Blackout Surveillance and Prevention Solutions
The Northeast blackout, although monumental in size and demise, is no surprise to those that deal with our Nations transmission grid. Scheduled maintenance, weather events and unforeseen outages (blackouts) are daily occurrences that utilities and merchant energy companies have to manage. What was not routine on August 14, 2003 was span and severity of the catastrophe estimated to be ten times the size of the California rolling blackouts. The domino effect that ensued on August 14th affected an eight state region, which was unprecedented.
So what can be done about it? Homeland security has become a top priority for our Government and the blackout is no exception. The newly formed US and Canadian task force under the direction of FERC Chairman, Pat Wood III, has vowed to uncover the cause of the event. Finding the cause is an important step in correcting the problem but it is only a first step.
Perhaps the August events where a wake up call, much like 9/11, once again reminding us of are vulnerability. We must view such events as an opportunity to improve our infrastructure and look for new ways to ensure our future safety. Future threats and uncertainty will require new thoughts and technologies to ensure that our power grid does not become a weakness.
So what can be done about it? Unfortunately, there are no easy fixes or inexpensive solutions. Many argue expansion of the Northeast grid will alleviate congestion and thus fix the problem. That may tactically patch the problem but it does little to assure that an attack and/or a repeat of the August events will not reoccur.
So what can be done to prevent a re-occurrence? The same technology used by local governments for bio-terrorism surveillance solutions in the form of real-time monitoring and alerting of events. This solution uses SAS as the statistical logic behind a real-time integrated network of area hospitals capable of instantaneously identifying and notifying potential bio-terrorism related symptoms.
This solution could be applied not only as a monitoring hub for the Nation’s grid but as a potential blackout prevention solution as well. By integrating and centralizing historical transmission throughput data with real-time scada (Grid) data, tools like SAS could provide the necessary repository and analytics engine to decipher and identify potential fault tolerances. The tool would use historical statistical variances to identify loads that fall outside 2 or 3 standard deviations from the norm. Once a transmission or power generation deficiency is identified the solution could be designed to automatically re-route transmission bottlenecks preventing a blackout.
In the late nineties, while transitioning from energy trader to technology consultant, I wrote a number of articles on the risk management and the power grid. One of my first articles, on power, focused on the Florida power shortage in the summer of 1998. During this event, Florida found itself buying power from the Northeast to cover peak demand. I was fascinated by the fact that despite the 30% line loss associated with transmission it still made sense to move power from the Northeast down to Florida.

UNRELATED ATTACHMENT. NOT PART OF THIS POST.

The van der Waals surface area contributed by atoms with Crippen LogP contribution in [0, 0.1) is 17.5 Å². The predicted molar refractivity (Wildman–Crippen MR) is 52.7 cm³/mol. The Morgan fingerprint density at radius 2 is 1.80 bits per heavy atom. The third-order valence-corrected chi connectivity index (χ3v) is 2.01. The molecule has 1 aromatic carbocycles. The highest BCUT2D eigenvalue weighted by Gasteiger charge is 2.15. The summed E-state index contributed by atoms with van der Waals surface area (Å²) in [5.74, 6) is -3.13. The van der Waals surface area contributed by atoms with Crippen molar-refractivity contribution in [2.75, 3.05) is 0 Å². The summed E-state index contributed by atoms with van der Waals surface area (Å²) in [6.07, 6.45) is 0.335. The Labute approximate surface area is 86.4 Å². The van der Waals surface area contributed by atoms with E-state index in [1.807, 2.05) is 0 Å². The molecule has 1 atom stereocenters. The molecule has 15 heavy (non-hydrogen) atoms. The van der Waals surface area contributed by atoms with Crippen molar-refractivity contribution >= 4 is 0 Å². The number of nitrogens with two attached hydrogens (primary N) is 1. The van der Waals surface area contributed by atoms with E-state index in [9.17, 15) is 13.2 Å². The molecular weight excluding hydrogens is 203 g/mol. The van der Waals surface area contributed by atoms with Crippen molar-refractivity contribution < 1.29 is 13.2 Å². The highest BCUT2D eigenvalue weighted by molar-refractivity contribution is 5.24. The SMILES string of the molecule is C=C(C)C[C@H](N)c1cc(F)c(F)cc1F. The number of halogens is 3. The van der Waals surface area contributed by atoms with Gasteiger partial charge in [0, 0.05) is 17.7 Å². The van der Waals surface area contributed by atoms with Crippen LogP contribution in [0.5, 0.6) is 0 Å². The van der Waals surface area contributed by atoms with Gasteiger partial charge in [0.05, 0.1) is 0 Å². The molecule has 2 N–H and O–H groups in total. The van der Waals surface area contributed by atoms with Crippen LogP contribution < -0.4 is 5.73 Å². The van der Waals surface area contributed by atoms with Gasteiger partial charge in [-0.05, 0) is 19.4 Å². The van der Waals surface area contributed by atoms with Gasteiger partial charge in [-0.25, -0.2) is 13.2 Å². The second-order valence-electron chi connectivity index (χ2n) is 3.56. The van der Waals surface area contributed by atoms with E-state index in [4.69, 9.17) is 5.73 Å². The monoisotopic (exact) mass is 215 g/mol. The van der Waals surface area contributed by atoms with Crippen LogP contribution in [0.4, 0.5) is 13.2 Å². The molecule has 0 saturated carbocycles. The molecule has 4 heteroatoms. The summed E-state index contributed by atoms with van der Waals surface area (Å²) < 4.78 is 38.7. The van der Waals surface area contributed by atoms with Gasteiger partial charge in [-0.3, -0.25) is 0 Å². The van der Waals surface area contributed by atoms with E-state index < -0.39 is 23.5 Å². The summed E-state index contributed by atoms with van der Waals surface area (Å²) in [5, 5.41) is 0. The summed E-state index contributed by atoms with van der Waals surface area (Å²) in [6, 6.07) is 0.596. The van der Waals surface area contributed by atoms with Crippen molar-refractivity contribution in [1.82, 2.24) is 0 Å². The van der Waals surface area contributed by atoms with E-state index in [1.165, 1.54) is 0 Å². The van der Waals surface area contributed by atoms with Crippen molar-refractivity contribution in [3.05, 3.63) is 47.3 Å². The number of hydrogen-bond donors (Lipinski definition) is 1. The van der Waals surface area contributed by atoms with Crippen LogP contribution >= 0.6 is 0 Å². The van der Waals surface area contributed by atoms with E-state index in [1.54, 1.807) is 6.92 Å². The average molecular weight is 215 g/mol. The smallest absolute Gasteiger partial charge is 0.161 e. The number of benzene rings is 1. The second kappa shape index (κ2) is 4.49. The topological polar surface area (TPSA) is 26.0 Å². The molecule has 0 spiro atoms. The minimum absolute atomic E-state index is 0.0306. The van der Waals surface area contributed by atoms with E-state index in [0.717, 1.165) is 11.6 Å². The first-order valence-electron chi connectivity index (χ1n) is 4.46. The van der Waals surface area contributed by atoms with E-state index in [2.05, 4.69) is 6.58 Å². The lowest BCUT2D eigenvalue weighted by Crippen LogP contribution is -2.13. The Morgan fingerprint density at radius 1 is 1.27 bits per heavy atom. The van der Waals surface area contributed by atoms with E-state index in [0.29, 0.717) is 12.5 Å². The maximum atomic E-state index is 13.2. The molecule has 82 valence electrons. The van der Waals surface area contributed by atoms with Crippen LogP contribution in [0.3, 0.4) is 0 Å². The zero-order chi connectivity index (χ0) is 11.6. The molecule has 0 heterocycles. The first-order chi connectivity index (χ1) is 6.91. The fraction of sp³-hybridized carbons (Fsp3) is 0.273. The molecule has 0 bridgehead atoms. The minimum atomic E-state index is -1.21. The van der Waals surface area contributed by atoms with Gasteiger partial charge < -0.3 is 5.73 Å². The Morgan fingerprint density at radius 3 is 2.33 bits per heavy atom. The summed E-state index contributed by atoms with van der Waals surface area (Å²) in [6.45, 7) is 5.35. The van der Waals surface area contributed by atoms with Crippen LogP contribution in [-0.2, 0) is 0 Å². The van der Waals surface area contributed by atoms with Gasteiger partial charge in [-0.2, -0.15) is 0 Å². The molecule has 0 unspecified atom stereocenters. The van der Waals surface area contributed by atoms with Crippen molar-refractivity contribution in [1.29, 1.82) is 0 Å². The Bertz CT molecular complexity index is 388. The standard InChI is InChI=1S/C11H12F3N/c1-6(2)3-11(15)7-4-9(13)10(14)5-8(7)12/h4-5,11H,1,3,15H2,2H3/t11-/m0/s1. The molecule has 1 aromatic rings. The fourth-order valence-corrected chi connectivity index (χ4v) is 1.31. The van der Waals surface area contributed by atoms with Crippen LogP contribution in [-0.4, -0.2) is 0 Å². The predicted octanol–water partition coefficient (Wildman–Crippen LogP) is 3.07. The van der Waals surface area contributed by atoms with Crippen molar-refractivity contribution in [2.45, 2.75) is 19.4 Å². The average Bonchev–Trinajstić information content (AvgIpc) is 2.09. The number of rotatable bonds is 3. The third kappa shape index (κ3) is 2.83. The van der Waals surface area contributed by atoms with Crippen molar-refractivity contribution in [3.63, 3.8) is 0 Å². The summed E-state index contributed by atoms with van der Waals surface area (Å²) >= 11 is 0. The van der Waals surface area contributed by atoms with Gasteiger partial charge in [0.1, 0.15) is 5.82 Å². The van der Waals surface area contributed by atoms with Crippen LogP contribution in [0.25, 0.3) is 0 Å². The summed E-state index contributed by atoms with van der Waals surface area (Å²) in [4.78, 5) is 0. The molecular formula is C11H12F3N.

One other interesting note from those events was that the Reedy Creek Improvement District, Disney Worlds main source of power, found itself, in the position to sell excess generation to the Florida grid. My interview with Reedy Creek turned out to be more interesting than expected. Have you ever noticed that there are no visible power lines at Disney World? That is because Reedy Creek has buried its power lines for both protective and esthetic purposes. Miles of lines are buried underground with built in redundancy for instantaneous re-route, assuring Disney’s patrons never experience a power outage. In addition to the underground redundancy, battery power generators are available as a final failsafe backup. Not a bad place to hang out should a hurricane threaten Florida. Perhaps we as a nation can learn from this not so Mickey Mouse operation.
One thing I learned in my ten years in the energy business is that seldom do regulated entities take initiative that is not required by regulatory agencies. Regulators will have to allow utilities to pass the costs associated with such solutions through in their rates. In the end, the consumer always pays. However, as the consumers we must embrace and grin and bear the costs of a solution that would prevent such tragedies in the future.
Once the August grid malfunction is determined and isolated perhaps the root cause areas could implement underground redundancy and battery powered backup generation to prevent a re-occurrence. Monitoring systems, as described, could be employed as additional surveillance and prevention automatically re-routing bottlenecks.
The beauty of technology is that if there is a will there is way. What is it worth to ensure a blackout of this magnitude does not reoccur? The answer lies in our Nations commitment to excellence, protection and reliability in our utility network. There is no out of the box resolve to our transmission vulnerability but there are technologies and success stories in our own backyard available that we cannot afford to ignore.